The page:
Fig. 3
Fig. 3
In vivo ROS levels in DRG neurons during the time-course of paclitaxel-induced painful neuropathy. (A–C) The mean ± SEM of MTRed fluorescence intensity of small, medium and large DRG neurons in paclitaxel- and vehicle- treated rats in vivo at (A) day 7, (B) peak pain – day 27–30 and (C) pain resolution – day 195–220. Neuronal categories were based on cell body size; small (10–23 μm), medium (23–32 μm) and large (>32 μm). Numbers in brackets indicate total number of neurons counted in each category, n = 6 animals per treatment group, per time point. (D–F) Example images of cut DRG from each treatment group; (D) day 7, (E) peak pain and (F) pain resolution. White boxed areas are highlighted to show DAPI, MTRed and merged image channels. Scale bar = 50 μm. Areas of intense MTRed staining are due to proximity of tissue to intrathecal injection site and were avoided during analysis.
Fig. 4
Fig. 4
In vivo ROS levels in IB4+ DRG neurons during the time-course of paclitaxel-induced painful neuropathy. (A–C) The mean ± SEM of MTRed fluorescence intensity of small and medium IB4+ DRG neurons in paclitaxel- and vehicle-treated rats in vivo at (A) day 7, (B) peak pain – day 27–30 and (C) pain resolution – day 195–220. Neuronal categories were based on cell body size; small (10–23 μm) and medium (23–32 μm). Numbers in brackets indicate total number of neurons counted in each category, n = 5–6 animals per treatment group, per time point. *p < 0.05 unpaired, one-tailed t-tests. (D–F) Example images of cut DRG from each treatment group; (D) day 7, (E) peak pain and (F) pain resolution. White boxed areas are highlighted to show DAPI, IB4+, MTRed and merged image channels. Scale bar = 50 μm. Areas of intense MTRed staining are due to proximity of tissue to intrathecal injection site and were avoided during analysis.
Fig. 5
Fig. 5
In vivo ROS levels in the superficial dorsal horn of the spinal cord during the time-course of paclitaxel-induced painful neuropathy. (A) Example images of superficial dorsal horn in sections of L4/5 spinal cord, following intrathecal injection of MTRed. Scale bar = 50 μm. (B) The mean ± SEM of MTRed fluorescence intensity in laminae I–III of L4/5 spinal cord in paclitaxel-treated animals, expressed as a percentage of vehicle-treated controls at day 7, peak pain (day 27–30) and pain resolution (day 195–220). n = 6–9 animals per treatment group, per time-point. (C) The mean ± SEM of MTRed fluorescence intensity of NeuN positive neurons in the dorsal horn of vehicle- and paclitaxel-treated rats at day 7. *p < 0.05 unpaired, one-tailed t-test, n = 5–7 animals per group. No significant difference in ROS levels of spinal microglia or astrocytes in paclitaxel-treated rats compared to vehicle-treated rats was evident at day 7, n = 4 animals per group (data not shown).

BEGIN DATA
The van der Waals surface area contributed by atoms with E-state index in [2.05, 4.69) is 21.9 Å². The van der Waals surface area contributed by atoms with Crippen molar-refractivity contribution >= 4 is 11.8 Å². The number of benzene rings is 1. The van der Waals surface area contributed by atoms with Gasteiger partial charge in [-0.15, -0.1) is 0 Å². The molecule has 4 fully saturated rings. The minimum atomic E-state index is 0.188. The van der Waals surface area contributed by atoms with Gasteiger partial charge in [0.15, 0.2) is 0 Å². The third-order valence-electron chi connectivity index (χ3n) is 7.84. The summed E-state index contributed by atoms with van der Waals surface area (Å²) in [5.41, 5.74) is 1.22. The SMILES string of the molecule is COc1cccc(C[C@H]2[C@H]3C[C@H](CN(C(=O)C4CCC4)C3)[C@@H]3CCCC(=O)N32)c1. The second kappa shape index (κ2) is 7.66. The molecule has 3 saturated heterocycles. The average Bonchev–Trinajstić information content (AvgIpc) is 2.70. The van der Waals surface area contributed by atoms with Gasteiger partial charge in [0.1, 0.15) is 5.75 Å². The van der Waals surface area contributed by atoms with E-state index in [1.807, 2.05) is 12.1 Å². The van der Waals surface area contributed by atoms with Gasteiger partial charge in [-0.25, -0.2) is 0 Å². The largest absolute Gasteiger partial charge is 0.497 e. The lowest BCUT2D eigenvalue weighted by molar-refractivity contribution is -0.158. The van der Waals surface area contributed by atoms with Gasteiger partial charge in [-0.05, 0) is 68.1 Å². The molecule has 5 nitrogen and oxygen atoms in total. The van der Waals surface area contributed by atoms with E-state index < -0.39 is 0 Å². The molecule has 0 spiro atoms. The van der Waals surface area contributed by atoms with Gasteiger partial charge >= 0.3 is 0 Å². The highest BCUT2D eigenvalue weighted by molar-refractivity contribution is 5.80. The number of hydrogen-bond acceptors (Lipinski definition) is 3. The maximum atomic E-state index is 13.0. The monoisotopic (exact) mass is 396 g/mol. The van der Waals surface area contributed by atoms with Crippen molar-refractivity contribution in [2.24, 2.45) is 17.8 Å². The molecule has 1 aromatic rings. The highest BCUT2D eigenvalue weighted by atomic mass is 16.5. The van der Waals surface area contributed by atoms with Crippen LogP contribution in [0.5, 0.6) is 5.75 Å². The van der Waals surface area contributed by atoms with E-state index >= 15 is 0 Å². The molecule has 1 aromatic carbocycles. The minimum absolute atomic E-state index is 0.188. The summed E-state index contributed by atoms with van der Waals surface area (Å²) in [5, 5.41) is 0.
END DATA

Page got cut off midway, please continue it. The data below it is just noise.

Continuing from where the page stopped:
Fig. 6
Fig. 6
Superoxide dismutase activity in the DRG and saphenous nerve during the time-course of paclitaxel-induced painful neuropathy. MnSOD activity in (A) DRG and (C) saphenous nerves of paclitaxel- and vehicle-treated rats at day 7, peak pain (day 28) and pain resolution (day 182–218), n = 4–6 animals per group, *p < 0.05 unpaired, two-tailed t-tests. CuZnSOD activity in (B) DRG and (D) saphenous nerves of paclitaxel- and vehicle-treated rats at day 7, peak pain (day 28) and pain resolution (day 182–218), n = 4–6 animals per group, *p < 0.05 unpaired, two-tailed t-test. Adjacent panels display scans of activity gels used in analysis, which show significantly altered activity between groups. Black line on peak pain gel due to small tear.
Fig. 7
Fig. 7
Glutathione peroxidase (GPx) and catalase activity in the DRG and saphenous nerve during the time-course of paclitaxel-induced painful neuropathy. GPx activity in (A) DRG and (C) saphenous nerves of paclitaxel- and vehicle-treated rats at day 7, peak pain (day 28) and pain resolution (day 182–218), n = 4–6 animals per group. (B) Catalase activity in the DRG of paclitaxel- and vehicle-treated rats at day 7 and peak pain (day 28), n = 3–5 animals per group. (D) Catalase activity in saphenous nerves of paclitaxel- and vehicle-treated rats at day 7 and peak pain (day 28), n = 5 animals per group. *p < 0.05 unpaired, two-tailed t-tests. Adjacent panels display scans of activity gels used in analysis, which show significantly altered activity between groups.